Harare – New COVID-19 regulations announced by South African President Cyril Ramaphosa last week have thrown into disarray survival strategies by Zimbabwean musicians, who were becoming regulars at the country`s performing venues.
Since the announcement of the first lockdown in March 2020, musical performances have remained banned in Zimbabwe. Musicians have sent out distress calls but their appeals have been superseded by public health considerations.
To sustain themselves, Zimbabwean musicians – big and small – have been flying to neighbouring South Africa on a weekly basis for live performances. Until May 30, South Africa had been allowing parties and musical shows to happen with crowds running into thousands for outdoor events.
However, new restrictions to contain a possible third wave of the pandemic include limiting events to 250 people outdoors and 100 indoors, and promoters say the numbers do not make business sense for live performances.
Zimbabwean sungura music star Alick Macheso cancelled two shows meant to celebrate his 53rd birthday in Germiston and Johannesburg last week. He was supposed to perform together with Nox Guni, a South Africa-based Zimbabwean singer.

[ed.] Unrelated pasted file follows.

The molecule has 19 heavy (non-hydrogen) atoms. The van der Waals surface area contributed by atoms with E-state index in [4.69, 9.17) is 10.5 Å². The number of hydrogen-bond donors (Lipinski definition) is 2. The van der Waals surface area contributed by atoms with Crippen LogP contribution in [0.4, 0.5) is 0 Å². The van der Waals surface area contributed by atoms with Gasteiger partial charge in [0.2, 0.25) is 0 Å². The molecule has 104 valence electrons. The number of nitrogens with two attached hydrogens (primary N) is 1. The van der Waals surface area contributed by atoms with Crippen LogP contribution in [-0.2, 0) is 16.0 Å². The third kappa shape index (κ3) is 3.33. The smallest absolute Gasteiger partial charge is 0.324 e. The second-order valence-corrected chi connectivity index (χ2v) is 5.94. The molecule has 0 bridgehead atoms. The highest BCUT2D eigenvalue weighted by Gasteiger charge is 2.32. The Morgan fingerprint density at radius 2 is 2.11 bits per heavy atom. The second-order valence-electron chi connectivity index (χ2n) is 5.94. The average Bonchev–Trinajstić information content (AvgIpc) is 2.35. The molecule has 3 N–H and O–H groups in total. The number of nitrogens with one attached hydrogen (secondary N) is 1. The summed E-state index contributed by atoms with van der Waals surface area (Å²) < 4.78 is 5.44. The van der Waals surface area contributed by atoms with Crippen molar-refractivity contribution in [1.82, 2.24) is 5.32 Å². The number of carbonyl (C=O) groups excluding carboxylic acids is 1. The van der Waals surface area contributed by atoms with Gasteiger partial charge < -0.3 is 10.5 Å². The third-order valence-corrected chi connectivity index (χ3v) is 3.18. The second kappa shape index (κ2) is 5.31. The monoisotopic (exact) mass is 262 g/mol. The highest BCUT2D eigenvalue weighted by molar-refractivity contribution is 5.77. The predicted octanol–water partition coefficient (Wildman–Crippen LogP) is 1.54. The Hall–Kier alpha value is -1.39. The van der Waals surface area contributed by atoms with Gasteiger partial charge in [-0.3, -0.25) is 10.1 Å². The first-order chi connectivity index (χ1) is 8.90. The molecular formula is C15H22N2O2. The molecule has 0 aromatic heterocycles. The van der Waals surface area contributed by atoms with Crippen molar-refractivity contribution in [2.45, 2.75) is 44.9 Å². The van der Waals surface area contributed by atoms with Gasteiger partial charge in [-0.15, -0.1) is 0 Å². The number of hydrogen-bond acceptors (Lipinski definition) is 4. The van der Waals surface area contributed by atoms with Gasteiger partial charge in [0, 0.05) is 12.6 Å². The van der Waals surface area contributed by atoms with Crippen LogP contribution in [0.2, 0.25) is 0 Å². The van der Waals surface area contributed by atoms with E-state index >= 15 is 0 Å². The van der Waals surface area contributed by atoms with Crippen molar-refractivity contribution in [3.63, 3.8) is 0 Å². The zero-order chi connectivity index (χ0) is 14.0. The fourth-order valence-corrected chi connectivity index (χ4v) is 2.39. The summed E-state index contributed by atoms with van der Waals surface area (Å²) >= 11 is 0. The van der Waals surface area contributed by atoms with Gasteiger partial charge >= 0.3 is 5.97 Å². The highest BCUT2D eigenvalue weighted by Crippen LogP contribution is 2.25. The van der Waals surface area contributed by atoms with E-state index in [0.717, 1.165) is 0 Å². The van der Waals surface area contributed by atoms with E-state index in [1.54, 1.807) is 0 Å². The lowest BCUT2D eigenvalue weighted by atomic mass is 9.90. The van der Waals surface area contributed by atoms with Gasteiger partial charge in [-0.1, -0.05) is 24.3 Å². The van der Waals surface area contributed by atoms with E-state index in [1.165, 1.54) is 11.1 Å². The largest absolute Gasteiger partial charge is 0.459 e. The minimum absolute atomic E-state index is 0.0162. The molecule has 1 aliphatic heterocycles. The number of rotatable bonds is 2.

“We were looking forward to the two shows in South Africa, but conditions have said otherwise,” Macheso wrote on his Facebook page.
And some fly by night promoters have taken advantage of the dry patch in Zimbabwe to book artists cheaply.
However, some are proving to be duplicitous, last month Van Choga was temporarily stranded in Cape Town after a promoter made off with proceeds from a show without paying the artist.
His travel fare was taken care of by benevolent music promoters and fans in South Africa.
Another dancehall artist, Enzo Ishall wrote a warning to fellow musicians on his social media urging them to be wary of dodgy promoters.